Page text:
Bob and Cathy Sutton, Pleasanton, Calif., are in town this week to make sure their daughter, Michelle, didn't die in vain a year ago.

Appearing at a two-day conference on wilderness therapy programs, the Suttons said they want to let state officials from around the West know that the programs need to be made safer.On May 2, 1990, the Suttons put Michelle, 15, on an airplane bound for Las Vegas.

From there, she was whisked away into the northwestern Arizona desert, where she became a participant in Summit Quest, a Utah-based wilderness therapy program for wayward teenagers.

She died seven days later of dehydration.

Fighting back the emotion accompanying the first anniversary of the last time they saw their daughter alive, the Suttons spoke Thursday to a group of officials from nearly every Western state.

The officials were in town to learn more about wilderness therapy programs and how to regulate them. (Please see related story.)

In an interview, the Suttons said they were pleased to see that officials throughout the West were taking the issues seriously.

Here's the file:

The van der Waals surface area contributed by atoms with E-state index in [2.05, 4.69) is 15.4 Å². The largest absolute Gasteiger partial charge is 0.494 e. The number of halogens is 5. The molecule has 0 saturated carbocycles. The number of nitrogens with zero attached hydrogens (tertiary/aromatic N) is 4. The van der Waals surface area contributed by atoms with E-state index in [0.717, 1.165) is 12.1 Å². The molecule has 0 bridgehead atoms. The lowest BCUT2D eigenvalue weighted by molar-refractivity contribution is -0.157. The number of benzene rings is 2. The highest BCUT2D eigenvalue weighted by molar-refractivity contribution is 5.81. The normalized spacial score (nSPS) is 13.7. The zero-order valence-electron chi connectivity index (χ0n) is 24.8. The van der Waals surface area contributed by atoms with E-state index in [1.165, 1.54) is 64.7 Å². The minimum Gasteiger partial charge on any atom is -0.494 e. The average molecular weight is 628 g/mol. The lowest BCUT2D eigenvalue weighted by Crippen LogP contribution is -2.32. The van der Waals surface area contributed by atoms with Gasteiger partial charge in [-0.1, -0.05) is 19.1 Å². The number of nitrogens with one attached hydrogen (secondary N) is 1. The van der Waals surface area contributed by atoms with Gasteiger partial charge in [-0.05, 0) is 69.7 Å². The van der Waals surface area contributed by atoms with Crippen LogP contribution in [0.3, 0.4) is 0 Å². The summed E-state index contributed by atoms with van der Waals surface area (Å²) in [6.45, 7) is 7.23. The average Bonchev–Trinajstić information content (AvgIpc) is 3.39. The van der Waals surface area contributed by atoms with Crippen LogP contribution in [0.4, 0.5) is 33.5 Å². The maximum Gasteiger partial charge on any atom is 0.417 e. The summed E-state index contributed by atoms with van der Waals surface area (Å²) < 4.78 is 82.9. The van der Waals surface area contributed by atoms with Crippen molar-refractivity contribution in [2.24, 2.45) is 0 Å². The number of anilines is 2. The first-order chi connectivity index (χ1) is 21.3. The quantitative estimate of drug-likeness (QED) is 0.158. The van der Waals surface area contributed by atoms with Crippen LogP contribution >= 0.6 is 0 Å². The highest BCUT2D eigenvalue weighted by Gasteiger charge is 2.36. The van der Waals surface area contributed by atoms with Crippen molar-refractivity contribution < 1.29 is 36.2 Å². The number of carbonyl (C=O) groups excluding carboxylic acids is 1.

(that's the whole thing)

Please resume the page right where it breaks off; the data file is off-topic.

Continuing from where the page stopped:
"This is the first light at the end of a dark tunnell," said Cathy Sutton. "It's been a hard year for us. This is something that's very positive because people are pulling together to make sure the kids will be safe in all the states."

The Suttons were hesitant to talk about their daughter's case because of a federal lawsuit they have filed against Summit Quest and its owner, Gayle Palmer.

But Bob Sutton said he feels Utah's new wilderness therapy regulation law, which didn't go effect until last July, "probably would have saved our daughter."

"We want to let the other states know it could happen to them if they don't get some regulations in place."

In addition to telling the story of their own tragedy, the Suttons shared a letter from Sharon Fuqua,

the mother of Kristen Chase, who died June 27, 1990, of heatstroke while hiking in the Utah desert as a participant in the Challenger Foundation wilderness therapy program.

In that letter, Fuqua - who has been a strong supporter of Challenger even after her daughter's death - said she now believes Challenger was negligent.

"After 10 months of thinking and searching, I believe she could have been saved," Fuqua wrote in the letter.

"If she had been treated like an individual, and if help had been more readily available, I think my daughter would be alive today."